• And, could we go with more of a train the trainer model so that in the following years, we would be able to provide the relevant training in-house?
  • Team projects could also be scaled down in terms of money. Yes, to all the online research and talking to others people can do. Maybe less travel that involves flying.

Either way, what a great catalyst for thinking. I may give it a try with the task force in the fall.


Public domain image from

Public domain image from

So, I’ve been thinking about going to some new conferences.

@TeacherDebra and I were talking about this the other day. I am a regular attender at some solid events. I’ve been a regular EdCamper for years and attended the very first one in Philadelphia. EduCon and I are well acquainted. I’m not a stranger to ISTE. We go to various local events through ADVIS or other organizations. You get the idea.

Anyway we were talking about how we need to get out of our bubble. We love the events we attend, share what we learn, and present at times. We also see a lot of the same people and sessions at the events. And, while these are topics we love and people we are always happy to see and talk to, we are looking to break out. We are wondering what we are not hearing about? Who we are not meeting (I’m not great at that part)? What we are missing?

Then the other evening, I was making a cake and my husband was reading to me from a NYTimes article by Frank Bruni while I mixed ingredients (a slight variation on this grapefruit cake from Saveur). So nice, right? He was reading about how Facebook, or whatever other boogyman we might accuse, is not to blame for the various bubbles we put ourselves in, but rather we are the makers of our own bubbles.

We’re the real culprits. When it comes to elevating one perspective above all others and herding people into culturally and ideologically inflexible tribes, nothing that Facebook does to us comes close to what we do to ourselves.

No one is keeping this ‘other’ information from us, we are not seeking it out, or not seeking it out forcefully enough.

This is what Debra and I are going to do–intentionally go outside our self created bubble. No unseen force signs us up for conferences against our will. We sign ourselves up, we make the choice to look, or not look, for new options. Well, next year, we are busting out.

Any recommendations for us?

Search and Research

Posted: November 30, 2012 in Uncategorized
Tags: , , ,
look downstairs into stairwell whirl

photo by Quapan used under creative commons license

So, I’ve been thinking about the difference between searching and researching since I attended an ADVIS tech retreat with Marc Prensky on Wednesday. One of the things he said, and that I and many others in attendance then tweeted, was:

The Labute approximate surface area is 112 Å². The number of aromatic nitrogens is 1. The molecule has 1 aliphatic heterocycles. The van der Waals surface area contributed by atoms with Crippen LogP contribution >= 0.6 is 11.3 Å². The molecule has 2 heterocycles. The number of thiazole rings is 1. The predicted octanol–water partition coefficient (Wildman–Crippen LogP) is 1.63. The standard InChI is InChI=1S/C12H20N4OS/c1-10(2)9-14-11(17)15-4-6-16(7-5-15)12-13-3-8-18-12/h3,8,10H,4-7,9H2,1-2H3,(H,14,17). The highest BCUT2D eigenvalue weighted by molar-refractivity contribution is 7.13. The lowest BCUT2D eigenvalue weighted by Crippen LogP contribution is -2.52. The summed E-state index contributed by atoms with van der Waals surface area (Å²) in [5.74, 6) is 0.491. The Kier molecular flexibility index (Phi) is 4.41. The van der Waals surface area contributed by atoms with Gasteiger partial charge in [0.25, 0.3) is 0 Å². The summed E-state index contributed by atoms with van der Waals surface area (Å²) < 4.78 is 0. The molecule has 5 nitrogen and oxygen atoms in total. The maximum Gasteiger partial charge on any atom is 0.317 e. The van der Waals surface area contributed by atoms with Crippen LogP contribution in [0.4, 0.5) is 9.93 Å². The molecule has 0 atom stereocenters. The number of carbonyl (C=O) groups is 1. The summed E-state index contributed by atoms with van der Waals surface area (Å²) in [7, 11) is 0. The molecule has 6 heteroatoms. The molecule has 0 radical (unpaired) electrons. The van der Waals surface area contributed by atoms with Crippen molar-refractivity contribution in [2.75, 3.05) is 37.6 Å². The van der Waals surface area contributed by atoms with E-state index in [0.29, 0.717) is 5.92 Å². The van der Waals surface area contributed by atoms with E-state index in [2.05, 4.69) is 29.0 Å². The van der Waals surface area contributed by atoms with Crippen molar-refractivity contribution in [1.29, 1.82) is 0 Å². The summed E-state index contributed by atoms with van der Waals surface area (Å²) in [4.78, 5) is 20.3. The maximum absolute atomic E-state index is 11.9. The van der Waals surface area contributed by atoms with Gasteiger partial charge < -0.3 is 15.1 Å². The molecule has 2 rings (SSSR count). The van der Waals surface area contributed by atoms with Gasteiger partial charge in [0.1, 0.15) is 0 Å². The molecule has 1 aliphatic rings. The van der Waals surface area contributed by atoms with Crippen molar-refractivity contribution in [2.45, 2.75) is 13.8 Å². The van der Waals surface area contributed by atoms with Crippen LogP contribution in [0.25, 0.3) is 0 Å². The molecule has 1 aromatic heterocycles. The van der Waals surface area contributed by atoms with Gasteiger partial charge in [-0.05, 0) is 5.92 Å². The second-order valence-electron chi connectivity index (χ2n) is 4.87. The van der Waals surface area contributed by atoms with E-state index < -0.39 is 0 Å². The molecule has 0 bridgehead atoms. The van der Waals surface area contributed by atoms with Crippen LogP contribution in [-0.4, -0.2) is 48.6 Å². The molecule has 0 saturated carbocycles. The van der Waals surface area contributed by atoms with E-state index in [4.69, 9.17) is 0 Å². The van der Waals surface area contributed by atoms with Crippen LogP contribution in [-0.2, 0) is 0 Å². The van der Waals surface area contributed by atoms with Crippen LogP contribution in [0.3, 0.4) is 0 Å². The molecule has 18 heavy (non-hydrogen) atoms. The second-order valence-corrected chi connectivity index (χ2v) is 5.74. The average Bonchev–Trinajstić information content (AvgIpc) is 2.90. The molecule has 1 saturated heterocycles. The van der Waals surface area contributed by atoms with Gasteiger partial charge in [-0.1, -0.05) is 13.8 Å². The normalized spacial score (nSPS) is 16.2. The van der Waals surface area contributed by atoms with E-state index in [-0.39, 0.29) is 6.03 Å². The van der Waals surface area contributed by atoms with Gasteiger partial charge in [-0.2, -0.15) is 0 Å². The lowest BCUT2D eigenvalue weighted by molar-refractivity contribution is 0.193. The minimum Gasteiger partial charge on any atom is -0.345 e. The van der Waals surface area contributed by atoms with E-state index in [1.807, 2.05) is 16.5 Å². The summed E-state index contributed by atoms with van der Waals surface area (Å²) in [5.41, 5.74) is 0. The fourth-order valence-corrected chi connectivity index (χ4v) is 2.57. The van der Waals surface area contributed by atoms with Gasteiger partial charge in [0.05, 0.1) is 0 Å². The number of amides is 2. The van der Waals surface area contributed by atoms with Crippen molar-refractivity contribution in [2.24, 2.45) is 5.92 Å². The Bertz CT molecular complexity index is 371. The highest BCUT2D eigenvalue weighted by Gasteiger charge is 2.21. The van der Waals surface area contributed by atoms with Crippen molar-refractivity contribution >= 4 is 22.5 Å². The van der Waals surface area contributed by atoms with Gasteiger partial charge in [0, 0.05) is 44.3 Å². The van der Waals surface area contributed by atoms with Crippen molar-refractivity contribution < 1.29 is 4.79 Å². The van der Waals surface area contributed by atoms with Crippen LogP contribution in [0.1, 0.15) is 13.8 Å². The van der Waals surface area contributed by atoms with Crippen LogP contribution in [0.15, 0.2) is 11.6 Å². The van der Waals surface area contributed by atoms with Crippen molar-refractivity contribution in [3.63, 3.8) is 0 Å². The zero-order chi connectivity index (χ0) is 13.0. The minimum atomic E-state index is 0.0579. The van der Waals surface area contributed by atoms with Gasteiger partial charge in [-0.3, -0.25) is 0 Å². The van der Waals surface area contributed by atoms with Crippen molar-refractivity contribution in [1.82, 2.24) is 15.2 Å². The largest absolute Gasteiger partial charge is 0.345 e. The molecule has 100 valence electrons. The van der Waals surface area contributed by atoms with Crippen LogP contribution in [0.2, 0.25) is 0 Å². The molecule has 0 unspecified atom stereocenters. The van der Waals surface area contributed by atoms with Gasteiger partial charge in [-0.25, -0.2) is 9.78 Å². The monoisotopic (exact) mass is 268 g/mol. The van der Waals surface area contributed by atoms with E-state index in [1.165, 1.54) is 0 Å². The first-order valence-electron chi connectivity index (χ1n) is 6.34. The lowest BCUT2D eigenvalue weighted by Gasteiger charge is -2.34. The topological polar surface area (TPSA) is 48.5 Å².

Kids need to know the difference between search and research.

I was talking about this with a colleague at my school the next day. We talked about how quickly many students say, “there’s nothing here” in regards to an online source. Many times it seems students say this before the page has even loaded. As the adult in the room here, it is time to say, “um, have you read any of the words here?” or something to that effect. Less snarky would probably be appropriate.

What we then talked about was that perhaps the students are not really aware of when and how to switch between these two modes of online behavior. Some people love the hunt, the search. It’s exciting to collect all that stuff. They would prefer to search and gather all day long. The reading and digesting of the results, not so appealing to them.

Others, may prefer to sit with that first result and read it start to finish before moving on. This group might spend time on a mediocre source because it came up first and they are in research mode when searching is more appropriate.

How to help kids understand when and how to do both?

Well, I think that being very explicit and naming and explaining these 2 modes of working is a great place to start. So in fifth grade, just to pick a random grade, I would certainly explain these 2 terms and spend a few minutes talking about what it would look like in various settings.

  • Is a dog fetching a ball search or research?
  • What about Trick or Treating?
  • What about examining your candy after trick or treating and trading with your friends or siblings?
  • Maybe have kids make a quick (really quick, 2 minutes quick) skit of what each might look like in our classroom

Once we were good on that, I think a few minutes working on a T-chart of the uses and benefits of each would be in order. I’d also probably ask people to freeze mid-work a time or two and identify which they were doing, search or research.

I’m not guaranteeing any of this would solve the problems of students not wanting to take the time to read carefully. If I could solve that problem, that would be a great gift to society. I do think that being able to name the behavior has to come first.

Does this issue arise in your school or classroom?